Friday, May 13, before the 3rd chamber of the Paris tribunal de grande instance, the most striking intellectual property case to be argued has undoubtedly ever shaken the world of contemporary art. It opposes the unknown sculptor Daniel Druet, twice Grand Prix de Rome, author, among others, of countless wax effigies exhibited at the Grévin museum, the Italian artist Maurizio Cattelan, his gallery owner Emmanuel Perrotin and the Monnaie de Paris – who dedicated an important retrospective to Cattelan in 2016. The subject of this legal fight, which has been going on for four long years, concerns eight sculptures by Maurizio Cattelan for which Daniel Druet claims exclusive paternity and the sum of 5 million euros.

It was indeed Druet who, on commission, and according to the instructions given by Cattelan and his assistants, produced these works between 1999 and 2006, including the famous pope struck by a meteorite (La Nona Ora, 1999) and the little Penitent Hitler (Him, 2001). But is the fact that he himself molded them, fashioned them, even virtuosically, enough to make him their author? The debate is in fact as old as the history of art: the great artists of the Renaissance, such as Tintoretto or Vinci, or later Rembrandt, to name but a few, also surrounded themselves in their workshops many collaborators to realize their fabrics. But never had such a fight between two artists, one conceptual sponsor and the other academic performer, gone so far judicially, for the simple reason that the collaboration of the two parties in this specific case never made the difference. object of a contract, Druet having worked only on estimate, fault in which engulfed its lawyer.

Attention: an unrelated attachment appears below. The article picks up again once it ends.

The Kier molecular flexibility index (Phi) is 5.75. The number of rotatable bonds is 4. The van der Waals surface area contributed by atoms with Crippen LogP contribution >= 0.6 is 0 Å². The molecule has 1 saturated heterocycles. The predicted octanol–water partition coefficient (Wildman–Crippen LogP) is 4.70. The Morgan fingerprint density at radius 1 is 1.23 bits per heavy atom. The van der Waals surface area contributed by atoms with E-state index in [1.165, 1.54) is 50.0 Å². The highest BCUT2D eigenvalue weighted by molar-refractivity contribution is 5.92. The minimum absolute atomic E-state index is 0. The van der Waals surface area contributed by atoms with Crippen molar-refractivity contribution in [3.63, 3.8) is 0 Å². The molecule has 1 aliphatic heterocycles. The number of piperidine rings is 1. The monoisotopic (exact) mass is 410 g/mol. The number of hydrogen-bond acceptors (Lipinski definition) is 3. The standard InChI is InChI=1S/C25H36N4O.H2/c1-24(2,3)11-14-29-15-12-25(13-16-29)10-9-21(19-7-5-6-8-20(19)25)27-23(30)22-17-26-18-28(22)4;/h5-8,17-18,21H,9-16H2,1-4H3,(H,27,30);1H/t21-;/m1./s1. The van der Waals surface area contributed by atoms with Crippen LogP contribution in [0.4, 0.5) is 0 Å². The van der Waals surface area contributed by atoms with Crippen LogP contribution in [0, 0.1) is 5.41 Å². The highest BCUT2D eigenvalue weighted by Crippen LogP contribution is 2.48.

The case, the outcome of which is anxiously awaited in the world of contemporary art, had so far been handled discreetly. However, two weeks before the hearing, an article in Le Monde, signed by our colleague Pascale Nivelle, told this incredible story and compared the destinies of the star artist, whose rating has soared, to that of the unknown old contractor who basically would not have had its share of glory and benefits. However, it is impossible not to read between the lines of this paper, as a subliminal idea, the unfortunately widespread conviction that one is not an artist if one does not know how to hold a chisel and brush oneself, an idea that comes back to the fundamentally, to purely and simply deny the value of conceptual art in favor of technical execution alone. As a result, the opposing parties are urgently trying to put the debate into perspective. A column circulates, signed by artists, museum curators and exhibition curators, explaining that thousands of artists have always had subcontractors work without them being confused with creators.

Maître Pierre-Olivier Sur, lawyer for the gallerist Emmanuel Perrotin, for his part reminds forcefully that the work of Mr. Daniel Druet has never been concealed, and that the man has always been paid on estimate, in fact very expensive. from their first collaboration, when Maurizio Cattelan and Emmanuel Perrotin were not yet known and when all the risks fell to them. “They financed the first works at a loss and gambled their reputation with these sulphurous sculptures, while Daniel Druet stayed away from scandal. With Maurizio Cattelan, it is not the sculptures themselves that make the work, but it is the way in which they are staged, diverted or even broken that makes sense. The pope as Daniel Druet shaped him and sent to Maurizio Cattelan was then broken in two, exhibited in an extremely precise attitude, and it is this concept that makes the work and the emotion, obviously not the statue itself -same. »

At the hearing, many documents should be produced to attest to the very detailed instructions – inclination, size, attitude – which were given to Daniel Druet for the realization of these sculptures, instructions that the performer himself said he respected at the time. letter. During the trial, which promises to be exciting, basically one question, just one, will undoubtedly be on everyone’s mind: would the works of Maurizio Cattelan exist without Daniel Druet? Since he no longer works with the former supplier of the Grévin museum, Maurizio Cattelan has, in fact, never stopped creating, calling on other performers. The Nona Ora also exists in several copies, not all of which were shaped by Daniel Druet. Perhaps this is the beginning of an answer?